"As the demand for wind energy grows, this plan will provide a means for wind energy developers to avoid, minimize, mitigate and compensate for adverse effects to protected species....  The...states will work in collaboration...[with] the wind energy industry and The Conservation Fund to lead a strategic conservation planning process that focuses on combining species’ needs with potential habitat mitigation across the landscape."
    Kris Hoellen, director of the Conservation Leadership Network for The Conservation Fund said. “This provides a better way forward for wind energy development that integrates economic and environmental goals.”

    Page 28/72 MSHCP Grant Application August 19, 2009

    Coalition for Sensible Siting's Kristi Rosenquist contacted Kris Hoellen to determine what, if any, work had occurred on this grant since its award in April 2010. Ms. Hoellen stated that they hired an outside consultant and talked about process. USFWS identified the consultant as SAIC. When asked what information had been gathered and considered already, Ms. Hoellen stated, "none".

    This seems odd since the USFWS just finished taking comments on their land-based wind turbine siting guidelines in July 2012. This is the same comment process for which AWEA stated in November 2, 2011, "Last fall, early draft version of Service’s eagle conservation plan guidance was leaked. AWEA staff obtained advance copy." In past years, AWEA has objected to any move by USFWS that would slow or hinder the installation of industrial wind turbines at any location in the US. AWEA is a major participating planning partner driving this MSHCP.

    The number of installed industrial wind turbines in the eight state region has nearly doubled in the three years since this grant application was made. State conservation agencies are normally charged with management of State owned lands, not private property. Nearly all industrial wind turbines in these eight states are located on private property leased by wind developers. There is no basis to believe that state conservation agencies possess any detailed knowledge of wildlife on these privately held lands. Certainly they do not posess sufficient information to produce an MSHCP with any meaningful baseline data. This problem with wind turbine siting became clear in Minnesota starting in 2011. 

    The Minnesota Department of Natural Resources has become far more actively involved in the review of industrial wind permit applications in Minnesota since mid-to-late 2011. The increased scrutiny of the MN DNR is directly attributed to the grassroots work of local citizens in response to the AWA Goodhue, LLC site permit.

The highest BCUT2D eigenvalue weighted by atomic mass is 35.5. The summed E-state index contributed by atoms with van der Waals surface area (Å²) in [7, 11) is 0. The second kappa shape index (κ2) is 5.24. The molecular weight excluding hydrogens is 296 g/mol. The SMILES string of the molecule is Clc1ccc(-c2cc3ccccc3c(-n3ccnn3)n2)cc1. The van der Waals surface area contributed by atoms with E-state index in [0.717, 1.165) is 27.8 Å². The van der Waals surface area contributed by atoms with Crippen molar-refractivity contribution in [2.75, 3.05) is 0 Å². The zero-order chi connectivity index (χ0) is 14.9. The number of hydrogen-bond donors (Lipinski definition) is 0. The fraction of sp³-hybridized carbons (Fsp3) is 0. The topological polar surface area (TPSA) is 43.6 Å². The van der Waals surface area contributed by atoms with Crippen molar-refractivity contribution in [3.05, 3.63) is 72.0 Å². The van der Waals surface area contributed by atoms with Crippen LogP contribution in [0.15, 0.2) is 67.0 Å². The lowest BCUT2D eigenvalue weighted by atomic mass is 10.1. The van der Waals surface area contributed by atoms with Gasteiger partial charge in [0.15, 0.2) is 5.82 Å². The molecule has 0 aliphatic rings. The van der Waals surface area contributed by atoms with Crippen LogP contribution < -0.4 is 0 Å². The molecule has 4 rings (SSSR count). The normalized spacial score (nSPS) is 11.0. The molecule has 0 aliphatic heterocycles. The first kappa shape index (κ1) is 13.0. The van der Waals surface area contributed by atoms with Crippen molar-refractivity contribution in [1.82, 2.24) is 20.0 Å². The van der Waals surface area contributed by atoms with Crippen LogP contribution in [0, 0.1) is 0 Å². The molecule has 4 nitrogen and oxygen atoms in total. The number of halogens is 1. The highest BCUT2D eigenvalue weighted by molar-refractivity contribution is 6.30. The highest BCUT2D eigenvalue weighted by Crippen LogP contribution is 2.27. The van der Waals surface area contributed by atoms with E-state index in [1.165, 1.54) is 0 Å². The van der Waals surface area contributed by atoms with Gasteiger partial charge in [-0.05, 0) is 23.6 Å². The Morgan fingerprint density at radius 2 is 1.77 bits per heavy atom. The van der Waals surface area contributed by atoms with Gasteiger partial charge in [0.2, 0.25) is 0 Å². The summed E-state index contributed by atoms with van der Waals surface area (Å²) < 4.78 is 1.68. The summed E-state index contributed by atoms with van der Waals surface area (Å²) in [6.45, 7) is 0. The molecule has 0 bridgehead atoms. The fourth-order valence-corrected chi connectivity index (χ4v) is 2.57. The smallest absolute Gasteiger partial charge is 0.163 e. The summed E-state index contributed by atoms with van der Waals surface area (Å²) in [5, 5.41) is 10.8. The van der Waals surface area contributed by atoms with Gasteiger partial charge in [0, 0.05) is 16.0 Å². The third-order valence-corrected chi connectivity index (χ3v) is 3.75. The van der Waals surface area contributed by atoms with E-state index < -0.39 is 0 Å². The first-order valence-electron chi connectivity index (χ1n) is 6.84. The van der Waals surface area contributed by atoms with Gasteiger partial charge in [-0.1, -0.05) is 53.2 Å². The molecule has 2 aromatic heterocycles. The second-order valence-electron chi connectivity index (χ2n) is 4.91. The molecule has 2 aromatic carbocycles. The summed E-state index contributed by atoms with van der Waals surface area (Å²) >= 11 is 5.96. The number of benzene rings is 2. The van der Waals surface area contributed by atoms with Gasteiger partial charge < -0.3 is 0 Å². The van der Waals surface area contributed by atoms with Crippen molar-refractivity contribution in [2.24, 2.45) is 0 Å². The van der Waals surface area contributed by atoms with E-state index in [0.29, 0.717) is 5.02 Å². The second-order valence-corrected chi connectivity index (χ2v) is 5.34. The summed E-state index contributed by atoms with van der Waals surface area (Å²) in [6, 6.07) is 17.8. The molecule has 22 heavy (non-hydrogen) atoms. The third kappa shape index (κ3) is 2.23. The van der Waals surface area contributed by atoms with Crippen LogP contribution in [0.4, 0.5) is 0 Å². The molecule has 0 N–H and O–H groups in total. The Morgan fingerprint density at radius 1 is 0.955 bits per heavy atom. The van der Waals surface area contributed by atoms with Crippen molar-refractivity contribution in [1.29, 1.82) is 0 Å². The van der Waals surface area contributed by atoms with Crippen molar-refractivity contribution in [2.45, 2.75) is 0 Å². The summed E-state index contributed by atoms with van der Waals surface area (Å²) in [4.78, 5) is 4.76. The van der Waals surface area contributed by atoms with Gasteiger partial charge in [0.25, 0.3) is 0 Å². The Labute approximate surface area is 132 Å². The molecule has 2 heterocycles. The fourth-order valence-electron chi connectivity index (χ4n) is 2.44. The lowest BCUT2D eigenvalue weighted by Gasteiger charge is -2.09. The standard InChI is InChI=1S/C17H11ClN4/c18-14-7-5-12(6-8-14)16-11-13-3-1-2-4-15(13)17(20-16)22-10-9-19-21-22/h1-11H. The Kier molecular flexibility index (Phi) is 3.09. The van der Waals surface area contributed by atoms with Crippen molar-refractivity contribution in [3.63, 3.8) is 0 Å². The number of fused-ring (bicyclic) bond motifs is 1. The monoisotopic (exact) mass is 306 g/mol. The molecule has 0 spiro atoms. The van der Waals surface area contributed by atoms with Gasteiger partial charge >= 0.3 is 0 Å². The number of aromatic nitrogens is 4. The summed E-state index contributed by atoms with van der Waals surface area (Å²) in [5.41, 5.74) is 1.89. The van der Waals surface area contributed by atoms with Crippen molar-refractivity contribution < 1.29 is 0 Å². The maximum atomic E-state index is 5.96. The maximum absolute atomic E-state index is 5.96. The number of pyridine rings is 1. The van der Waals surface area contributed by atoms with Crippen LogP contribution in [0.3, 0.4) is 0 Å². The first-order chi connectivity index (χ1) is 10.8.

The Minnesota Public Utilities Commission (MPUC) required AWA Goodhue to produce an Avian and Bat Protection Plan (ABPP) after citizens revealed that incomplete and inaccurate wildlife information had been provided to the State by the project.  Subsequently, the ABPP presented at the February 23, 2012 MPUC hearing was exposed by citizens as an Avian and Bat Protection Deception Plan and was rejected by the MPUC.

    The MN DNR has pointed out numerous concerns and deficiencies to virtually every MN wind permit site application in the past year. This includes the July 2012 review of Spanish owned Gamesa's Eco Harmony wind project in Southeastern Minnesota. The MN DNR noted that the proposed site map shows 28 turbines on, or directly adjacent to, known mapped sink holes. This is also an area riddled with caves in which bats hibernate.

    Three years after the grant application, it seems likely that the other seven states' conservation agencies may also have a far different view of wind energy than when they wrote their letters of support in August 2009.

    The Coalition for Senisble Siting is concerned that the primary participants in forming and driving this MSHCP process are: 

    1. AWEA whose interests are purely financial for the wind industry - not wildlife,
    2. The Conservation Fund whose website looks like AWEA promotional material,
    3. USFWS staff under pressure to fulfill Ken Salazar's wind energy fantasies, and
    4. State DNRs with neither existing data, nor the staff to gather data, about wildlife on private land in their respective States.

    Region 3 USFWS staff have been instrumental in confirming citizen's wildlife reports in Goodhue County, Minnesota and providing feedback to wind project owner AWA Goodhue, LLC. Like the state DNR, USFWS does not have detailed wildlife data on privately held lands. A review of recent USFWS information obtained through FOIA requests make it appear that USFWS is under tremendous pressure from Ken Salazar and other political appointees to say and do whatever is required to allow installation of industrial wind everywhere.

    Is it really possible for USFWS to perform their mission, demonstrate scientific excellence AND support the development of wind energy all at the same time?

    "The mission of the U.S. Fish and Wildlife Service is working with others to conserve, protect and enhance fish, wildlife, plants and their habitats for the continuing benefit of the American people. We are both a leader and trusted partner in fish and wildlife conservation, known for our scientific excellence.

    "The U.S. Fish and Wildlife Service is leading development of a Habitat Conservation Plan for the Midwest that will conserve endangered species, promote development of clean energy which in turn will reduce atmospheric carbon dioxide."